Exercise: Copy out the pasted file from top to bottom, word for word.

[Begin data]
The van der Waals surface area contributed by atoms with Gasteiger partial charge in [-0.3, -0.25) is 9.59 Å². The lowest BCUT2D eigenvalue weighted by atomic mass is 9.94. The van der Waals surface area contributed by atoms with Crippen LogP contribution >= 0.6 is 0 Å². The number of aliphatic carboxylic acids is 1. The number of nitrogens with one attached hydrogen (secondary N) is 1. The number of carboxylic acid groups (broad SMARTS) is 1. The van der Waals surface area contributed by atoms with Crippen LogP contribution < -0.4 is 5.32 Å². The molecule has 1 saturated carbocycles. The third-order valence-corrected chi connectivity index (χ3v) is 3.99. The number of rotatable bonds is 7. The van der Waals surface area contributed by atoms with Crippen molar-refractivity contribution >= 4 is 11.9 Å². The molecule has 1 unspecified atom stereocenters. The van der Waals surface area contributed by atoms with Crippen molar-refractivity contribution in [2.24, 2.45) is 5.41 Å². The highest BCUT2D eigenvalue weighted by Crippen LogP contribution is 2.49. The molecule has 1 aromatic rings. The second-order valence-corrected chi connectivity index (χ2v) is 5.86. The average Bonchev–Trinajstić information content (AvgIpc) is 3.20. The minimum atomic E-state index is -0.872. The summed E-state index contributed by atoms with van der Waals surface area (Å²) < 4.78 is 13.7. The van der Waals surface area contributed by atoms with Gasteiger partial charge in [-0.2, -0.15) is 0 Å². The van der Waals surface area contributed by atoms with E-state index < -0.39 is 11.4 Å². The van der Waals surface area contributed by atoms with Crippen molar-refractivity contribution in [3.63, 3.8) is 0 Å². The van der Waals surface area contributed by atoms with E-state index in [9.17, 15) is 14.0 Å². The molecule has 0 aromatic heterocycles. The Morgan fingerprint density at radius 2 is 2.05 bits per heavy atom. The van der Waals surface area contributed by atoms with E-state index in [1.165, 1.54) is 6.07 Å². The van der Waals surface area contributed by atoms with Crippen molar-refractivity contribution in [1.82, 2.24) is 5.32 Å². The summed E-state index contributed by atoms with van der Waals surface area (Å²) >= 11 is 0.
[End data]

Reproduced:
The van der Waals surface area contributed by atoms with Gasteiger partial charge in [-0.3, -0.25) is 9.59 Å². The lowest BCUT2D eigenvalue weighted by atomic mass is 9.94. The van der Waals surface area contributed by atoms with Crippen LogP contribution >= 0.6 is 0 Å². The number of aliphatic carboxylic acids is 1. The number of nitrogens with one attached hydrogen (secondary N) is 1. The number of carboxylic acid groups (broad SMARTS) is 1. The van der Waals surface area contributed by atoms with Crippen LogP contribution < -0.4 is 5.32 Å². The molecule has 1 saturated carbocycles. The third-order valence-corrected chi connectivity index (χ3v) is 3.99. The number of rotatable bonds is 7. The van der Waals surface area contributed by atoms with Crippen molar-refractivity contribution >= 4 is 11.9 Å². The molecule has 1 unspecified atom stereocenters. The van der Waals surface area contributed by atoms with Crippen molar-refractivity contribution in [2.24, 2.45) is 5.41 Å². The highest BCUT2D eigenvalue weighted by Crippen LogP contribution is 2.49. The molecule has 1 aromatic rings. The second-order valence-corrected chi connectivity index (χ2v) is 5.86. The average Bonchev–Trinajstić information content (AvgIpc) is 3.20. The minimum atomic E-state index is -0.872. The summed E-state index contributed by atoms with van der Waals surface area (Å²) < 4.78 is 13.7. The van der Waals surface area contributed by atoms with Gasteiger partial charge in [-0.2, -0.15) is 0 Å². The van der Waals surface area contributed by atoms with E-state index < -0.39 is 11.4 Å². The van der Waals surface area contributed by atoms with Crippen molar-refractivity contribution in [3.63, 3.8) is 0 Å². The van der Waals surface area contributed by atoms with E-state index in [9.17, 15) is 14.0 Å². The molecule has 0 aromatic heterocycles. The Morgan fingerprint density at radius 2 is 2.05 bits per heavy atom. The van der Waals surface area contributed by atoms with E-state index in [1.165, 1.54) is 6.07 Å². The van der Waals surface area contributed by atoms with Crippen molar-refractivity contribution in [1.82, 2.24) is 5.32 Å². The summed E-state index contributed by atoms with van der Waals surface area (Å²) >= 11 is 0.